The San Marino Planning Commission unanimously approved a conditional use permit to operate a yoga and meditation studio at 2260 Huntington Dr.
Clarisa Ru will operate Green Heart Yoga, the new occupant of the 2,618 square foot, two-story commercial space, which was once the home of the San Marino Tribune and, later, Lizzie Driver.
“I find it kind of odd that we don’t have [yoga studio and meditation center] in our community,” said Ru, who mentored five San Marino High School students last year.
“I think it would be a nice offering for our community. Yoga is available to all ages and all populations.”
Commissioners were supportive of the proposed use, but wanted to mitigate potential issues associated with limited parking space.
“The operator is also proposing to install a bicycle rack to encourage alternative transportation modes and to reduce on-site parking demand for the business,” informed Eva Choi, a planner with the City of San Marino, noting that the location had four tandem spaces behind it and two spaces leased to it from the adjacent city hall parking lot.
In the city’s staff report, Choi recommended that commission evaluate the parking situation one year after Green Heart Yoga opens its doors.
Commission Vice Chairperson Susan Jakubowski suggested that the commission evaluate the parking situation after 6 months of operation instead of the staff recommended one-year mark.
Alternate Commissioner James Okazaki also suggested an evaluation every six months.
The commission ultimately approved the staff recommended condition of a one-year check up in addition to a suggested condition from Commission Chairperson Marcos Velayos.
“It’s only really an issue if there are a ton of people and they’re coming and they’re driving and parking at city hall. And we’ll hear about it if that’s the issue,” Velayos contended. “The applicant will be ultimately responsible for ensuring customers do not use city hall parking and will implement appropriate steps which may include modifying operations to ensure that the project’s parking can satisfy demand,” he proposed.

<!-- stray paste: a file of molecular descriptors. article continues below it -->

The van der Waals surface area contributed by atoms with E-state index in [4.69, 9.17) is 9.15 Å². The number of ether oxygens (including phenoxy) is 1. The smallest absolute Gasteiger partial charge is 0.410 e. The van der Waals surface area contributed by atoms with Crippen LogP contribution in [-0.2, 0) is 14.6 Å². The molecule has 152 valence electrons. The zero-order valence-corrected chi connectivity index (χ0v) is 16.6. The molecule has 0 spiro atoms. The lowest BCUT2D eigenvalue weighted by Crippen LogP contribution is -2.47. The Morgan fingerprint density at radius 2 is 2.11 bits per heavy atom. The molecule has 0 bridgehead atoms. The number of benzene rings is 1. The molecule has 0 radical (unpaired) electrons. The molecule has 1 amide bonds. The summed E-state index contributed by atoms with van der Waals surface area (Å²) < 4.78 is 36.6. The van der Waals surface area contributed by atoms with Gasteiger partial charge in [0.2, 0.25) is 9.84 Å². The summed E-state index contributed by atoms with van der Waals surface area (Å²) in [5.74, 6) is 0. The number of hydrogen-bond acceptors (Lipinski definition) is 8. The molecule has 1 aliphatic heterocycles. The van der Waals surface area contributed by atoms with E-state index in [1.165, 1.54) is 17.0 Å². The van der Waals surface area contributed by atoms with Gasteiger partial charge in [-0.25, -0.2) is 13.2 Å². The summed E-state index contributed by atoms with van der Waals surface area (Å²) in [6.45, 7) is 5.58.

Velayos reasoned, “If people are using parking that they’re not allowed to use at city hall, we’d rather have you figure out the solution to the problem than us trying to guess at a solution right now.”
Commissioner Howard Brody seconded Velayos’s proposed condition, adding, “I have meditated on this and completely support it,” which was received with laughter.
Ru assured the commission that her website and studio would include messages to encourage customers to walk, bike or carpool to the studio, and not park in city hall parking spaces.
Choi also explained that the business would operate seven days a week and would not host more than one session at any given time. The location would also include a small retail space in the front, according to Ru’s application.
1750 Chelsea Rd.
Commissioners approved modifications to two conditional use permits and two design review actions, which were previously approved in November 2015.
Per city staff’s recommendation, the commission denied a different part of the application—a variance for a five-foot high side yard wall located within 10 feet of the sidewalk.